As I started creating the assets for the game I quickly learned that Blender is not the horrible piece of software that I remembered from a 8 years ago but it’s actually quite excellent. Since my previous experience with modeling was with 3D Studio back in school the transition from a mouse-centric environment to the hotkey-centric environment of Blender was quite smooth – even though I had to go and buy a mouse with a middle button. After creating a snake, a blob and a few cubes I finally built a room with an arcade machine. The arcade machine has the exact dimensions of the original Q*Bert arcade cabinet and the room serves as the players home base before literally diving into the game.


When everything began to come together I decided to spend some time on the graphics. The first thing I did was to try and get proper lighting working but I soon realized that learning advanced lighting techniques was not within my reach, so instead of bashing my head against a shader I went for a somewhat cheap approach and added the shadows directly to the texture of my cube. I’ve since then learned that this technique is called lightmapping and that it is actually used in all the pretty games. I’ve also learned that Blender can bake these lightmaps for you, a thing that would have been really good to know earlier. =)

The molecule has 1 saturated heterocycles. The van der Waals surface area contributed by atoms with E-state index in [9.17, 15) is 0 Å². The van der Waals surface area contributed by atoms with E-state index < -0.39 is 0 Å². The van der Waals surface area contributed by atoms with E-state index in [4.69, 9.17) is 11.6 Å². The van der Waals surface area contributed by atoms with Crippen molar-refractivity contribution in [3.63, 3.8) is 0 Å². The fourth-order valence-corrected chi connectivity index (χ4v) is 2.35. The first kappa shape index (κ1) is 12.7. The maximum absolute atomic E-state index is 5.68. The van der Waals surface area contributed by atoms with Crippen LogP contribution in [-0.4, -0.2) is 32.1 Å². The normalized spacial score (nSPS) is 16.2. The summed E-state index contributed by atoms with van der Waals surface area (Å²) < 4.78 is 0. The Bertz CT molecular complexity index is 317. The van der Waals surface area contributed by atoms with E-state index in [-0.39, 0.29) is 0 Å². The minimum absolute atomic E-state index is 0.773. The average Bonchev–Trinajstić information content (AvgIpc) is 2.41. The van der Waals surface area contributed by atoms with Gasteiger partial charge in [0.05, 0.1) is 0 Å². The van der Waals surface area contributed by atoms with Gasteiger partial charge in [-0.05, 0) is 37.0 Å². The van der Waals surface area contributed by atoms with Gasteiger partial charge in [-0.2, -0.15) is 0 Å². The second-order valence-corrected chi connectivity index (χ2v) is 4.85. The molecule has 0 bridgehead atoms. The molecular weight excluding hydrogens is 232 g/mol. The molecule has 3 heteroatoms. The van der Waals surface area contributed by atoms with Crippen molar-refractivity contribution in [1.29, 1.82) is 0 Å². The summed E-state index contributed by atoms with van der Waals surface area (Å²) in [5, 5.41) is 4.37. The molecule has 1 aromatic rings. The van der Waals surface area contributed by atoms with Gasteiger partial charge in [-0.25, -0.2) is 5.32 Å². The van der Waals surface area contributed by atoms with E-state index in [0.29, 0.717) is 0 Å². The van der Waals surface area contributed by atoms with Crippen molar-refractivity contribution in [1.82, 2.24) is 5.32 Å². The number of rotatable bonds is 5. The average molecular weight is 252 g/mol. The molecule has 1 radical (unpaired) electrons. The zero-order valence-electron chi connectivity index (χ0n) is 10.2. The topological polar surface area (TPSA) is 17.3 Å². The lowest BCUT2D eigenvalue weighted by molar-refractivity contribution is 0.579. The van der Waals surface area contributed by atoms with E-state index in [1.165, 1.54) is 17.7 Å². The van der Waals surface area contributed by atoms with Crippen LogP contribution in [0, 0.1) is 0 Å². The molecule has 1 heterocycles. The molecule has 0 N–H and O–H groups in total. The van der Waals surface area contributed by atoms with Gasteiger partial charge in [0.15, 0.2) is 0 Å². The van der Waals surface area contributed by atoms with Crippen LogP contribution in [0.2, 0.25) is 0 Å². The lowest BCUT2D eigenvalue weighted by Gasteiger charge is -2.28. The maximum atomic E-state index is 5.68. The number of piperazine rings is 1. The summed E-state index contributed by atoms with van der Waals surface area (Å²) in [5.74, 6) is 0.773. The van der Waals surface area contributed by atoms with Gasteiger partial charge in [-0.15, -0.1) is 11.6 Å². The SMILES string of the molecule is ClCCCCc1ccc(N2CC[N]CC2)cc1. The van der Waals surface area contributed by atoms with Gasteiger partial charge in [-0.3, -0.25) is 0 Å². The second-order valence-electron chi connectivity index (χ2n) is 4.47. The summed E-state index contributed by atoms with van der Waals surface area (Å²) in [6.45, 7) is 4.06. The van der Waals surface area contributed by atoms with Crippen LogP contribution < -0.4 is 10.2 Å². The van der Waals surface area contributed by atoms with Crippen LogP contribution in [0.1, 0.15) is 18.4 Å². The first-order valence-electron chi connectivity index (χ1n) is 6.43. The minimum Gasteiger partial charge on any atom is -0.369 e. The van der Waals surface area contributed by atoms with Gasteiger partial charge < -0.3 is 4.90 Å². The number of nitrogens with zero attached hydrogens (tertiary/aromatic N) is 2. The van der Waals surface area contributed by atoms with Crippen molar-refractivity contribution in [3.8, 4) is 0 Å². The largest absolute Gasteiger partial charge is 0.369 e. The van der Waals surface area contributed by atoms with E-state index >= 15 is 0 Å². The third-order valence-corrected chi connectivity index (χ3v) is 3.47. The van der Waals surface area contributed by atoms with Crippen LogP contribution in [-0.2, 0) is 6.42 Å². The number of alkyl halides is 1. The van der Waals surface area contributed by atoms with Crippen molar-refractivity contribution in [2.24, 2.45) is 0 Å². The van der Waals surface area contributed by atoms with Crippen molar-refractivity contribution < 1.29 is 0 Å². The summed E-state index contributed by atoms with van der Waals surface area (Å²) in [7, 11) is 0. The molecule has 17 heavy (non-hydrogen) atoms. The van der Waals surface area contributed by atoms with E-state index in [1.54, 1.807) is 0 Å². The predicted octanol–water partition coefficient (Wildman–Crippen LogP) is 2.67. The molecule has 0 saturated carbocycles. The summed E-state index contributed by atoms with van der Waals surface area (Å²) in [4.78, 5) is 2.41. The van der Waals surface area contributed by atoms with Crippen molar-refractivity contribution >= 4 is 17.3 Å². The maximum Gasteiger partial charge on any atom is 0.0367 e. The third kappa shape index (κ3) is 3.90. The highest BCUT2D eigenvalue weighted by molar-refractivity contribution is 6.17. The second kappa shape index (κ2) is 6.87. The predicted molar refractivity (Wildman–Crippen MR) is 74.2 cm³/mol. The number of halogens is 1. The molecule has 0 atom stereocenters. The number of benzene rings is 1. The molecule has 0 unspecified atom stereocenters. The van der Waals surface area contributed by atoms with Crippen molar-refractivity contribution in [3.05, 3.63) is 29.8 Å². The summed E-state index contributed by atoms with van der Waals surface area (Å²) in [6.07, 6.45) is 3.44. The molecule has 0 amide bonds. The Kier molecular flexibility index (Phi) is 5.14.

The bad

From my experience the only bad things are the ones you cannot learn from, but when you are on the tight schedule of a jam everything that wastes time and does not end up in the final product is bad, and boy did I have my share of it!